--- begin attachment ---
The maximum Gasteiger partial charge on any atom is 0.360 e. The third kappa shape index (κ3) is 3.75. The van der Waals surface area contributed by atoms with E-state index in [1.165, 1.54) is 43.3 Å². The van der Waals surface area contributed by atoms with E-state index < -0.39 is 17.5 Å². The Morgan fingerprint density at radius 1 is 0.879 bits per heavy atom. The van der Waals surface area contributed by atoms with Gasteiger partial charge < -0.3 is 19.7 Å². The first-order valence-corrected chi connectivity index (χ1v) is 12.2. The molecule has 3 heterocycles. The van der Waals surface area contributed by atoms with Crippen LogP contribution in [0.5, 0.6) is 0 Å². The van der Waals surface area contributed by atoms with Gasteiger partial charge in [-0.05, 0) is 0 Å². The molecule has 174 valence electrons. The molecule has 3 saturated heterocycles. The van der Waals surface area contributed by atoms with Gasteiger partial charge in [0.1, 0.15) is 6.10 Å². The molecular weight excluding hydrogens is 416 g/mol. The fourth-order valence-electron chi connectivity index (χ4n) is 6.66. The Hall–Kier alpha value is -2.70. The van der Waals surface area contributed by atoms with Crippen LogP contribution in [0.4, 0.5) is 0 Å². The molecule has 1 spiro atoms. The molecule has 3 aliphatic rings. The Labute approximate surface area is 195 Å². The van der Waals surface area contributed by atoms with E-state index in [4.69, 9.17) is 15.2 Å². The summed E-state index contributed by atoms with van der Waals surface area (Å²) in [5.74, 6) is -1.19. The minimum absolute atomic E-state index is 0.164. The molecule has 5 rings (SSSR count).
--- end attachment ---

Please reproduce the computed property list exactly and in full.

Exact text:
The maximum Gasteiger partial charge on any atom is 0.360 e. The third kappa shape index (κ3) is 3.75. The van der Waals surface area contributed by atoms with E-state index in [1.165, 1.54) is 43.3 Å². The van der Waals surface area contributed by atoms with E-state index < -0.39 is 17.5 Å². The Morgan fingerprint density at radius 1 is 0.879 bits per heavy atom. The van der Waals surface area contributed by atoms with Gasteiger partial charge < -0.3 is 19.7 Å². The first-order valence-corrected chi connectivity index (χ1v) is 12.2. The molecule has 3 heterocycles. The van der Waals surface area contributed by atoms with Crippen LogP contribution in [0.5, 0.6) is 0 Å². The van der Waals surface area contributed by atoms with Gasteiger partial charge in [-0.05, 0) is 0 Å². The molecule has 174 valence electrons. The molecule has 3 saturated heterocycles. The van der Waals surface area contributed by atoms with Gasteiger partial charge in [0.1, 0.15) is 6.10 Å². The molecular weight excluding hydrogens is 416 g/mol. The fourth-order valence-electron chi connectivity index (χ4n) is 6.66. The Hall–Kier alpha value is -2.70. The van der Waals surface area contributed by atoms with Crippen LogP contribution in [0.4, 0.5) is 0 Å². The molecule has 1 spiro atoms. The molecule has 3 aliphatic rings. The Labute approximate surface area is 195 Å². The van der Waals surface area contributed by atoms with E-state index in [4.69, 9.17) is 15.2 Å². The summed E-state index contributed by atoms with van der Waals surface area (Å²) in [5.74, 6) is -1.19. The minimum absolute atomic E-state index is 0.164. The molecule has 5 rings (SSSR count).